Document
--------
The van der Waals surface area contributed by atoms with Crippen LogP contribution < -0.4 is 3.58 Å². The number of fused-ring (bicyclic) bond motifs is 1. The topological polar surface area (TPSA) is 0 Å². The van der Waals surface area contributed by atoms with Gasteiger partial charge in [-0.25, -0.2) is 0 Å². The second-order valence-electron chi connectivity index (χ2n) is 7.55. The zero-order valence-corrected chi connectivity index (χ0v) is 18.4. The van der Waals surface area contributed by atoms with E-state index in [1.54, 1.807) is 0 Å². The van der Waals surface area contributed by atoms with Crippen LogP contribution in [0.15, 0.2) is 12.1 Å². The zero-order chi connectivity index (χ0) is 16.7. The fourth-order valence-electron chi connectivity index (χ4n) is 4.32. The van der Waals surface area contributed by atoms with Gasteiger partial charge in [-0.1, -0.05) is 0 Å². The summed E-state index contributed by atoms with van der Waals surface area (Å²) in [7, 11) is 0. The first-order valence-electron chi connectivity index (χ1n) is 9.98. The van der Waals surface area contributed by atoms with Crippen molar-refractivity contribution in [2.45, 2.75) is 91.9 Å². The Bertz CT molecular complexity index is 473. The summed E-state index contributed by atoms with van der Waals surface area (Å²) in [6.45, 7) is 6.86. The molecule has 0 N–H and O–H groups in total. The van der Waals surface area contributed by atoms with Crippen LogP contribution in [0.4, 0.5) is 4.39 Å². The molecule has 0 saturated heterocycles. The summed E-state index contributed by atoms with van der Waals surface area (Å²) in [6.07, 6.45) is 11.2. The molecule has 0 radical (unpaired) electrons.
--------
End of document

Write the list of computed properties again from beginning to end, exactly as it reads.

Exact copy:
The van der Waals surface area contributed by atoms with Crippen LogP contribution < -0.4 is 3.58 Å². The number of fused-ring (bicyclic) bond motifs is 1. The topological polar surface area (TPSA) is 0 Å². The van der Waals surface area contributed by atoms with Gasteiger partial charge in [-0.25, -0.2) is 0 Å². The second-order valence-electron chi connectivity index (χ2n) is 7.55. The zero-order valence-corrected chi connectivity index (χ0v) is 18.4. The van der Waals surface area contributed by atoms with E-state index in [1.54, 1.807) is 0 Å². The van der Waals surface area contributed by atoms with Crippen LogP contribution in [0.15, 0.2) is 12.1 Å². The zero-order chi connectivity index (χ0) is 16.7. The fourth-order valence-electron chi connectivity index (χ4n) is 4.32. The van der Waals surface area contributed by atoms with Gasteiger partial charge in [-0.1, -0.05) is 0 Å². The summed E-state index contributed by atoms with van der Waals surface area (Å²) in [7, 11) is 0. The first-order valence-electron chi connectivity index (χ1n) is 9.98. The van der Waals surface area contributed by atoms with Crippen molar-refractivity contribution in [2.45, 2.75) is 91.9 Å². The Bertz CT molecular complexity index is 473. The summed E-state index contributed by atoms with van der Waals surface area (Å²) in [6.45, 7) is 6.86. The molecule has 0 N–H and O–H groups in total. The van der Waals surface area contributed by atoms with Crippen LogP contribution in [0.4, 0.5) is 4.39 Å². The molecule has 0 saturated heterocycles. The summed E-state index contributed by atoms with van der Waals surface area (Å²) in [6.07, 6.45) is 11.2. The molecule has 0 radical (unpaired) electrons.